The Band: “The Band”
Secondhand Vinyl Album
Original Release Date: 1969 Capitol
My Rating: (4 Stars)
Across The Great Divide
Rag Mama Rag
The Night They Drove Old Dixie Down
When You Awake
Up On Cripple Creek
Look Out Cleveland
The Unfaithful Servant
King Harvest (Has Surely Come)
To begin, I’d like to note that the record, “The Band,” by The Band was the specific album that inspired me to start writing a music blog. Let me clarify the reason was not because I find this album to be one of my all-time favorites. While I find The Band to be extremely effective at communicating the subjects it sets out to convey, at times I find the overall themes of this album to be a bit tiresome. I guess what I’m getting at here is, one has to be in the mood to hear a true concept album when listening to, "The Band." This being stated, I really have nothing else to criticize about this album. In fact, I find it to be a fine piece of art that poetically illustrates 19th century rural Americana. I guess if I was really fishing for complaints I could mention that the reason it’s taken me so long to approach reviewing this record is because I find the idea of it such a daunting task. To put it simply, the album, “The Band,” is music for musicians. The songs presented here contain instruments that range from mandolins, to tubas, to mouth harps, to something called a clavinette! What the heck is a clavinette?!...and how did it find its’ way to my turntable? Put together these rich sound combinations with complex tempo changes, and troubadour lyrics and what you have is a pretty dense evening of listening that could intimidate even the most narcissistic blogger. However, what they hey, right? I’ve got the time and the means to write just a few more words of praise for an album that has received plenty from critics, much more qualified than I.
To begin, I should state I’m a big fan of many things, Western. Now, I’m not talking about fringe shirts with pearly buttons or country singers like Blake Shelton. I’m talking Western like the race to build the railroad across the country. I’m talking Western like coonskin caps. I’m talking Western like Josey Wales. Now, if you’re reading this review and find yourself nodding in agreement that, “Yeah, that’s the type of Western music I’m looking for!” I recommend you go and buy the album, “The Band,” right now and spare yourself the rest of this review’s painful drivel. I guarantee I just described the whole feel of this record in three sentences, but will I stop there?… of course not.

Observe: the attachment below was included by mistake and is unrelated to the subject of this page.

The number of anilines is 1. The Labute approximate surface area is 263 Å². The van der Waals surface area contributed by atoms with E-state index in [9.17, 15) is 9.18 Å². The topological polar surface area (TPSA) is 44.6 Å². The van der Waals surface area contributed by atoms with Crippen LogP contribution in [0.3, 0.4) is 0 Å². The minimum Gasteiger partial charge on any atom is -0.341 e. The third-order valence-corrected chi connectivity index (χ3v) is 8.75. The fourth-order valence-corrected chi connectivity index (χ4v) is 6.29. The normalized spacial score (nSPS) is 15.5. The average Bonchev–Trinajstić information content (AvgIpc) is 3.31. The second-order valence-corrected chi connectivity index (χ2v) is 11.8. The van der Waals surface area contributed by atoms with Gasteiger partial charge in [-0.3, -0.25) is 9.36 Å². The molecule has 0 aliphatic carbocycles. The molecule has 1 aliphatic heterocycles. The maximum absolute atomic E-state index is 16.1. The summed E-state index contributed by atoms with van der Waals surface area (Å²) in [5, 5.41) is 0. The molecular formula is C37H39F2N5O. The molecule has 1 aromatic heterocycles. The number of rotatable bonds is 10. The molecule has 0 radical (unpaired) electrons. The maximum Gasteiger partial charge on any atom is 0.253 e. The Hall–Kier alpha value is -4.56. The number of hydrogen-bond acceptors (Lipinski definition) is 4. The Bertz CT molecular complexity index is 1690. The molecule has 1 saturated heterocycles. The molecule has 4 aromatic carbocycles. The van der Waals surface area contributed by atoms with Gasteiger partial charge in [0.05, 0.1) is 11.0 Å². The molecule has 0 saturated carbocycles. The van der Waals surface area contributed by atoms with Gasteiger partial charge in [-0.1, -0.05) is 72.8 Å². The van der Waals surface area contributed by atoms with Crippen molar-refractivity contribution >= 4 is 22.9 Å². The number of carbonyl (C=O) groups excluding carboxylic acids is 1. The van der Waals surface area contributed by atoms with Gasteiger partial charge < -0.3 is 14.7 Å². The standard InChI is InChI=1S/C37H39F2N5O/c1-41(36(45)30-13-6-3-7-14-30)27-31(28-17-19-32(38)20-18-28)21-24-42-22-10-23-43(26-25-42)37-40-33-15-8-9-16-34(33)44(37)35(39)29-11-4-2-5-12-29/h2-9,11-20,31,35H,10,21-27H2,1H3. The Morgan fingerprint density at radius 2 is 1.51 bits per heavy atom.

At this time I’d like to mention that the lyrics and instruments played during the album, “The Band,” make a listener feel like they’ve time traveled back to the year 1869. Of course, this record also makes a listener feel like the 1800’s character they’ve become has sprung forward to the year 1969 where they find themselves in a time when music with this instrumental complexity was actually considered somewhat mainstream. So wait…what year are we hanging out in while playing this record?
I have to admit that in addition to the overall nostalgic feel of this album, it certainly doesn’t hurt that my particular vinyl copy contains some fairly prevalent snaps and pops that only heighten the overall old-world charm. Combine these little, “flaws,” with the reeling sounds of violins presented in songs like, “Rag Mama Rag,” and this listener finds herself wanting to put on her fanciest prairie skirt and lace up those granny boots in order to hit the nearest barn raising party. As ridiculous as this statement sounds, this imagery is not that far of a stretch from some of the stories told in the actual lyrics presented. Songs like, “King Harvest (Has Surely Come),” and one of my personal favorites, “The Night They Drove Old Dixie Down,” are perfect examples of how The Band is a group who excels at creating a story that appeals to even the most unlikely audience. During the latter of the two, this lifelong, "Yankee," blogger unexpectedly found herself feeling a tug of jealousy toward romantic Southern pride. Suddenly I felt the need to run out on my front porch, hand against my brow, and yell, “Virgil, quick come see, there goes Robert E. Lee!” I guess I can attribute this to the fact that the song, “The Night They Drove Old Dixie Down,” was actually written by J.R. Robertson a native from Canada. Maybe many of us Northerners have a secret curiosity for Southern culture.
In conclusion, I find it hard to critique individual songs from, "The Band," because it’s such a cohesive record. I guess if I was pressed to pick an overall favorite I would choose the song, “Whispering Pines.” Out of all the songs on this album it’s this one that feels like it could stand alone. Some listeners may see this as a negative thing since it feels like this particular piece does not altogether fit with such an otherwise perfect concept. However, this listener appreciates not only the reprieve from such a rigid theme, but also the imperfections found in the vocals of singer Richard Manuel. Not only does his unique voice create a feeling of real emotion, but the abstract lyrics of, “Whispering Pines,” allows a listener to drift into their own serene place without being steered into it by the songwriter. I guess my point is this blogger found a lot of beauty when allowed to imagine her own theme.
"The Night They Drove Old Dixie Down": https://www.youtube.com/watch?v=-VShpcqd3zE